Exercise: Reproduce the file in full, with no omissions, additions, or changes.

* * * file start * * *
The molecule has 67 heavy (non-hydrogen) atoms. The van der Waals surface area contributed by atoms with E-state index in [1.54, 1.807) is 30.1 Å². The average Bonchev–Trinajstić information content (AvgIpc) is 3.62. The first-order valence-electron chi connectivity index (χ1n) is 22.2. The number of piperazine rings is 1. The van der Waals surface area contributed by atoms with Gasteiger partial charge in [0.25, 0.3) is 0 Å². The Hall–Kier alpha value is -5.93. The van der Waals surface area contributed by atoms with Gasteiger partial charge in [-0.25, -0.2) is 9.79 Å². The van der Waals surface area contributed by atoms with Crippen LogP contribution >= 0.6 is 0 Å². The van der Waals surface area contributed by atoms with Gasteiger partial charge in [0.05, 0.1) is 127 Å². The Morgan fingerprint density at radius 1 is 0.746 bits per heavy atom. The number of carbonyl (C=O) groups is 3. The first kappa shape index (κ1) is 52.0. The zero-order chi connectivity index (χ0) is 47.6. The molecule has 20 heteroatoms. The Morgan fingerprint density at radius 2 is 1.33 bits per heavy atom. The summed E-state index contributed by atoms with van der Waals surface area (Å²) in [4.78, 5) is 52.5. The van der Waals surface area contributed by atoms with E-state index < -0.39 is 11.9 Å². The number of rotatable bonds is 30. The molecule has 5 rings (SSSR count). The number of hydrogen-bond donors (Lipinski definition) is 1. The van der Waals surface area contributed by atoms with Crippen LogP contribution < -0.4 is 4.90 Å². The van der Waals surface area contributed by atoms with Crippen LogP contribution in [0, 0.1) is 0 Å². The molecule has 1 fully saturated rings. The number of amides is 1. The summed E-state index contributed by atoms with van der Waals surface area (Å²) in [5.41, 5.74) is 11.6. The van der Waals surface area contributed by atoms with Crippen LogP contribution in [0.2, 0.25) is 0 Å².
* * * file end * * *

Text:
The molecule has 67 heavy (non-hydrogen) atoms. The van der Waals surface area contributed by atoms with E-state index in [1.54, 1.807) is 30.1 Å². The average Bonchev–Trinajstić information content (AvgIpc) is 3.62. The first-order valence-electron chi connectivity index (χ1n) is 22.2. The number of piperazine rings is 1. The van der Waals surface area contributed by atoms with Gasteiger partial charge in [0.25, 0.3) is 0 Å². The Hall–Kier alpha value is -5.93. The van der Waals surface area contributed by atoms with Gasteiger partial charge in [-0.25, -0.2) is 9.79 Å². The van der Waals surface area contributed by atoms with Crippen LogP contribution >= 0.6 is 0 Å². The van der Waals surface area contributed by atoms with Gasteiger partial charge in [0.05, 0.1) is 127 Å². The Morgan fingerprint density at radius 1 is 0.746 bits per heavy atom. The number of carbonyl (C=O) groups is 3. The first kappa shape index (κ1) is 52.0. The zero-order chi connectivity index (χ0) is 47.6. The molecule has 20 heteroatoms. The Morgan fingerprint density at radius 2 is 1.33 bits per heavy atom. The summed E-state index contributed by atoms with van der Waals surface area (Å²) in [4.78, 5) is 52.5. The van der Waals surface area contributed by atoms with E-state index < -0.39 is 11.9 Å². The number of rotatable bonds is 30. The molecule has 5 rings (SSSR count). The number of hydrogen-bond donors (Lipinski definition) is 1. The van der Waals surface area contributed by atoms with Crippen LogP contribution < -0.4 is 4.90 Å². The van der Waals surface area contributed by atoms with Crippen LogP contribution in [0, 0.1) is 0 Å². The molecule has 1 fully saturated rings. The number of amides is 1. The summed E-state index contributed by atoms with van der Waals surface area (Å²) in [5.41, 5.74) is 11.6. The van der Waals surface area contributed by atoms with Crippen LogP contribution in [0.2, 0.25) is 0 Å².